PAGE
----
Grand Bargain Annual Meeting 2021: IFRC Statement
IFRC remains committed to the Grand Bargain and to the spirit of reform which underpins it. Consultations within our network confirm that there is a benefit to engaging in a process that is mutually owned by all members of the humanitarian community and that seeks to bring us together as equal partners, jointly challenging one another to make our systems more efficient and effective for the people we serve.
We believe that the Grand Bargain has made a difference. There has been real progress against many of the Grand Bargain commitments, though our joint achievement remains uneven and incomplete. This is certainly the case for our collective commitments around localisation. We see important signs of a culture change in the humanitarian system on this issue. Partnership practices are starting to improve, more local actors are being invited into coordination mechanisms, and donors are starting to shift their expectations of intermediaries, providing greater room for local leadership in the delivery of aid. But there is still a long way to go before we have reached the tipping point for true transformation of the international humanitarian system.
We were therefore pleased that localisation was identified both as the top priority issue for the humanitarian system going forward and as a top “value-adding workstream” of the Grand Bargain (GB) by signatories in the GB Facilitation Group’s survey and the Independent Report.
COVID-19 has been a global test on how local actors deliver in the absence of extensive international deployments. We have seen many pass this test with flying colours. As auxiliaries to their governments in humanitarian action, our member Red Cross and Red Crescent Societies have been at the forefront of the local response to COVID-19 with their unique reach into communities, their extended networks of local branches and scores of dedicated volunteers and professional staff.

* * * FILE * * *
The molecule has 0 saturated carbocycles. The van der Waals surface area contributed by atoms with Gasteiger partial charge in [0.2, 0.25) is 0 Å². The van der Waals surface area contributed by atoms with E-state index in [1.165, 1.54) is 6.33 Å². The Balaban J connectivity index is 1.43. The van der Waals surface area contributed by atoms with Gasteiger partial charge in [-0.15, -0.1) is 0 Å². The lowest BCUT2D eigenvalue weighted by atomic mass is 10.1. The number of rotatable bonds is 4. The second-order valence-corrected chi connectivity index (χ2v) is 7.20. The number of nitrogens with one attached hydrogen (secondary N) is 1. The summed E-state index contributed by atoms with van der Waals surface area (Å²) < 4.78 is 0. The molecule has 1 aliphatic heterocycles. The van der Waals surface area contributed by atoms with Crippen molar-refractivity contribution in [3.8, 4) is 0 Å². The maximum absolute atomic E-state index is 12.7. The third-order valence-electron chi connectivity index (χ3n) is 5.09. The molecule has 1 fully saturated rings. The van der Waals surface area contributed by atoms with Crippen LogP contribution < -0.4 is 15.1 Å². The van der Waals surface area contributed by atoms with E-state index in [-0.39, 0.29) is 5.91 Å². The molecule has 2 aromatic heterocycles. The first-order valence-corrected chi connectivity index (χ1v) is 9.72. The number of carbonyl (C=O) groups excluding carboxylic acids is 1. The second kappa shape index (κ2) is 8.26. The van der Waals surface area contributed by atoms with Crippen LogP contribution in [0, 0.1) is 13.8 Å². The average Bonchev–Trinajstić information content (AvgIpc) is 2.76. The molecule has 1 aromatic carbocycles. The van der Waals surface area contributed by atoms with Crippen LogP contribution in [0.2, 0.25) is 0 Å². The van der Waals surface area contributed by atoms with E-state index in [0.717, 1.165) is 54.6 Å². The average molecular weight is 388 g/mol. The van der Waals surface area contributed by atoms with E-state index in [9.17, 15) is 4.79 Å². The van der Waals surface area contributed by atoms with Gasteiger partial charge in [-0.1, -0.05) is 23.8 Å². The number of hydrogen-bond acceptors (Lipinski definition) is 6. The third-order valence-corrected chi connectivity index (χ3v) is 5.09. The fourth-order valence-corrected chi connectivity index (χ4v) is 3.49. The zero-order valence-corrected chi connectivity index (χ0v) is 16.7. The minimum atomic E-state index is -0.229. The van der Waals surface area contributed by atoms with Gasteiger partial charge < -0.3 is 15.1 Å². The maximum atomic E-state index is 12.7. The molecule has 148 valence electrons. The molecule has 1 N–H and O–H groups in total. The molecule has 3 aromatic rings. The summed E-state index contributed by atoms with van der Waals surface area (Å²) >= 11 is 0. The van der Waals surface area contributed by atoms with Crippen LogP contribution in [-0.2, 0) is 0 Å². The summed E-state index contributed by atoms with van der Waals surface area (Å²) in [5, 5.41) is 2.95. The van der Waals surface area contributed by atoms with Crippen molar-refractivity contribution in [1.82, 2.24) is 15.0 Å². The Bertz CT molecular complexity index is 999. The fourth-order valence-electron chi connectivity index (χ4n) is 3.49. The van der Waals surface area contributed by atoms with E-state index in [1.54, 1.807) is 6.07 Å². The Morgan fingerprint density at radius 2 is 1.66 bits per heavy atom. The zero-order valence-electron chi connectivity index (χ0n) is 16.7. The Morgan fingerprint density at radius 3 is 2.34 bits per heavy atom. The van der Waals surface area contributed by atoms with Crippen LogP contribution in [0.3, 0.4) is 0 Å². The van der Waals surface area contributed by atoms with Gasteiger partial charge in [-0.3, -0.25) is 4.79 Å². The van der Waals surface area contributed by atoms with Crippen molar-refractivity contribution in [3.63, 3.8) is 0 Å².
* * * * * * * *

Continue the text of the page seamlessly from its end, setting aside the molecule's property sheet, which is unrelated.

With support from the IFRC, National Red Cross and Red Crescent Societies have reached hundreds of millions around the globe with public health and humanitarian support over the last year. COVID-19 reinforces the distinct advantage of National Societies and other local humanitarian actors that can respond quickly to the unprecedented health, economic, and social challenges, and sustain their response.
Despite increased visibility of local action in the COVID-19 response however, the overall percentage of direct funding to local actors has barely budged beyond the low single digits.
The IFRC and other networks that have local partnership models, have managed to pass an overwhelming majority of funds received to local humanitarian actors for programming. IFRC data shows while many National Red Cross and Red Crescent Societies successfully raised funds domestically for their COVID-19 response, the funds mobilized by the IFRC internationally were a lifeline over the past year for many low and middle-income National Societies that did not receive adequate support from Governments or the private sector domestically.